The Company is Not a Family

I’ve read from The Dilbert Principle that a company, contrary to what some bosses try to impress upon their employees, is not a family. I see this in real life too. For one, a family does not kick a member out for breaking the Rules or because there is not enough food on the table. As long as the erring member seeks forgiveness it is almost always granted, and no matter how scarce the resources are, everyone gets to eat. So to those who have fallen for this management lie that you are a family, wake up and get real. You are only headed for a big disappointment.

Well considering that a lot of us spend most of our waking hours with our co-workers, I guess we sometimes do experience brotherly/sisterly bonding with them, and friendships like this often approach the level of family love. That is definitely true. Among co-employees, that is – not with the bosses. And perhaps the biggest mistake of it all is to develop a parental transference with your boss. (I guess it would be better to treat your boss like a god than a parent if you want your career to grow.)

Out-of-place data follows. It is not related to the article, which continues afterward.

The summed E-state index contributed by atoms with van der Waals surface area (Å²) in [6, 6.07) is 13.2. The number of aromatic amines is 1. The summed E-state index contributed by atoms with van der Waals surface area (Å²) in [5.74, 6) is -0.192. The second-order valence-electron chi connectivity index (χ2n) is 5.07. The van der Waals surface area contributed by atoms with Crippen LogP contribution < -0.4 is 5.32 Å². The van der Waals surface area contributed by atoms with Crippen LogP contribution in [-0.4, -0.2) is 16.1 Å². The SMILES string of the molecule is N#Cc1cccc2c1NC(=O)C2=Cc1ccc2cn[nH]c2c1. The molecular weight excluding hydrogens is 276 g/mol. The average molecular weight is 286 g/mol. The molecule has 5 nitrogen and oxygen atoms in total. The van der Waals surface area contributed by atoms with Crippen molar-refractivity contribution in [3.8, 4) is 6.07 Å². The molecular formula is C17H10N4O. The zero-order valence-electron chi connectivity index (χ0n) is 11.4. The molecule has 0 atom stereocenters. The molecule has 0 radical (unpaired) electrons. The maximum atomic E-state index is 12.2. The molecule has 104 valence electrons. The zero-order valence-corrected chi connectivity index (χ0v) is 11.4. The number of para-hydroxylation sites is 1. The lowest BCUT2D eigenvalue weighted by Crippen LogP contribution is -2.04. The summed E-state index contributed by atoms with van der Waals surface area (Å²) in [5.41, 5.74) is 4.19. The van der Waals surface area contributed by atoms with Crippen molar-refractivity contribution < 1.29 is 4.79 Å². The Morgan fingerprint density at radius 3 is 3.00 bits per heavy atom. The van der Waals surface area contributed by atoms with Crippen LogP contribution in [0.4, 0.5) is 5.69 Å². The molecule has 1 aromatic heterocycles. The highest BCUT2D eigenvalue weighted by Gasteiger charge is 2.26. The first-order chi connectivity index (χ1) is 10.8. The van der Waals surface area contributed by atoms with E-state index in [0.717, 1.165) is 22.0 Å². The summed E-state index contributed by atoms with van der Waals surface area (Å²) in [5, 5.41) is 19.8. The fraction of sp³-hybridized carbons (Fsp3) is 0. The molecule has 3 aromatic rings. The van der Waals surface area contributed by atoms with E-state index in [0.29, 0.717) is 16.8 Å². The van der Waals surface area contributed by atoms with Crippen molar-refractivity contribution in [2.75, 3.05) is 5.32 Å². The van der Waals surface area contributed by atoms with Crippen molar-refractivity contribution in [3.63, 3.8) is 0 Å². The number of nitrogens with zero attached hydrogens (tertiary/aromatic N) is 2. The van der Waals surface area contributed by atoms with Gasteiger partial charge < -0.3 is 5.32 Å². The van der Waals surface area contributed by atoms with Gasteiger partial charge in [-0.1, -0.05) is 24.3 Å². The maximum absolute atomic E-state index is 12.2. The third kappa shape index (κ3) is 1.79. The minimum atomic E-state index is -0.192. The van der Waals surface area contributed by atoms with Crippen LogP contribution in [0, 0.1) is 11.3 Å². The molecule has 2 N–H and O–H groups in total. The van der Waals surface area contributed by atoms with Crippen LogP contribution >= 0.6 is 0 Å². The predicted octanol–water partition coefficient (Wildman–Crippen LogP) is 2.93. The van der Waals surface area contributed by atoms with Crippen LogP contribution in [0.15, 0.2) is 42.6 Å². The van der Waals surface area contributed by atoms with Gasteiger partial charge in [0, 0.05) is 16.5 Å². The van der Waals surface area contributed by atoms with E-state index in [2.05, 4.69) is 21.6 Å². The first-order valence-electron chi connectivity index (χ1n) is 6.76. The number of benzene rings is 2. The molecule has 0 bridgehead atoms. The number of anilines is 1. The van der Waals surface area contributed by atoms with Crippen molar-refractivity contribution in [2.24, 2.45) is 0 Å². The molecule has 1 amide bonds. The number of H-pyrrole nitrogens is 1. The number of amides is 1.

Now speaking of bosses, perhaps a lot of you already learned from Digg.com why you should never have your boss in Facebook:

Ah, so it seems that aside from treating your boss like a parent, it also isn’t a good idea to even consider them a friend. Or a Facebook friend.

The boss is the boss – not a parent, not a friend – and if one feels a warm kinship with them especially after work, one must never presume that the gap is already gone.

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Attempts at uncovering the underlying simplicity beneath apparently complex concepts as well as the core complexity within seemingly straightforward issues


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